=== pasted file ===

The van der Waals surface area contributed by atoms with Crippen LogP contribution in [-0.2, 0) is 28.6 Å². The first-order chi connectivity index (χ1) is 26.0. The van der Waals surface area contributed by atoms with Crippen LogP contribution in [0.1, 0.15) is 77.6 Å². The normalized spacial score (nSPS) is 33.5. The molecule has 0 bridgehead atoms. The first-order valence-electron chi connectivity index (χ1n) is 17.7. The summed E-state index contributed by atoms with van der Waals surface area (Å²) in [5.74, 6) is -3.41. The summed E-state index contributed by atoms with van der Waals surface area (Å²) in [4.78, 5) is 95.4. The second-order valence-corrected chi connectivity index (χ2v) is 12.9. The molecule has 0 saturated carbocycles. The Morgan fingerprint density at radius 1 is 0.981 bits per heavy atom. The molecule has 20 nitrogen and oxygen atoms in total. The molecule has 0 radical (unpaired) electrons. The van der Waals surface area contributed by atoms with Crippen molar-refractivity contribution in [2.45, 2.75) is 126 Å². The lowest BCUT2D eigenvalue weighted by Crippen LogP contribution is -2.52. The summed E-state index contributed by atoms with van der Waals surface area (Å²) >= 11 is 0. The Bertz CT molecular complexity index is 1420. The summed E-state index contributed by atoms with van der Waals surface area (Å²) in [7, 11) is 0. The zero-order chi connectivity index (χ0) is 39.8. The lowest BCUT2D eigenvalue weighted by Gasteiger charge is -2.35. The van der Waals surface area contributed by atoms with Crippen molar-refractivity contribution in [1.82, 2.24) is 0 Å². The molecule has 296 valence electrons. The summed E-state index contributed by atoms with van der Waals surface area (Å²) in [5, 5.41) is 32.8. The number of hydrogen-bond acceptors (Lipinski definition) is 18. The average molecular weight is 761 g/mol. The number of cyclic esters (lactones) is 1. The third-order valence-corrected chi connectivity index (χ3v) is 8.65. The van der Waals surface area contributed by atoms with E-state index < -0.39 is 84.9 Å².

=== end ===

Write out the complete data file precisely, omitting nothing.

The van der Waals surface area contributed by atoms with Crippen LogP contribution in [-0.2, 0) is 28.6 Å². The first-order chi connectivity index (χ1) is 26.0. The van der Waals surface area contributed by atoms with Crippen LogP contribution in [0.1, 0.15) is 77.6 Å². The normalized spacial score (nSPS) is 33.5. The molecule has 0 bridgehead atoms. The first-order valence-electron chi connectivity index (χ1n) is 17.7. The summed E-state index contributed by atoms with van der Waals surface area (Å²) in [5.74, 6) is -3.41. The summed E-state index contributed by atoms with van der Waals surface area (Å²) in [4.78, 5) is 95.4. The second-order valence-corrected chi connectivity index (χ2v) is 12.9. The molecule has 0 saturated carbocycles. The Morgan fingerprint density at radius 1 is 0.981 bits per heavy atom. The molecule has 20 nitrogen and oxygen atoms in total. The molecule has 0 radical (unpaired) electrons. The van der Waals surface area contributed by atoms with Crippen molar-refractivity contribution in [2.45, 2.75) is 126 Å². The lowest BCUT2D eigenvalue weighted by Crippen LogP contribution is -2.52. The summed E-state index contributed by atoms with van der Waals surface area (Å²) >= 11 is 0. The Bertz CT molecular complexity index is 1420. The summed E-state index contributed by atoms with van der Waals surface area (Å²) in [7, 11) is 0. The zero-order chi connectivity index (χ0) is 39.8. The lowest BCUT2D eigenvalue weighted by Gasteiger charge is -2.35. The van der Waals surface area contributed by atoms with Crippen molar-refractivity contribution in [1.82, 2.24) is 0 Å². The molecule has 296 valence electrons. The summed E-state index contributed by atoms with van der Waals surface area (Å²) in [5, 5.41) is 32.8. The number of hydrogen-bond acceptors (Lipinski definition) is 18. The average molecular weight is 761 g/mol. The number of cyclic esters (lactones) is 1. The third-order valence-corrected chi connectivity index (χ3v) is 8.65. The van der Waals surface area contributed by atoms with E-state index < -0.39 is 84.9 Å².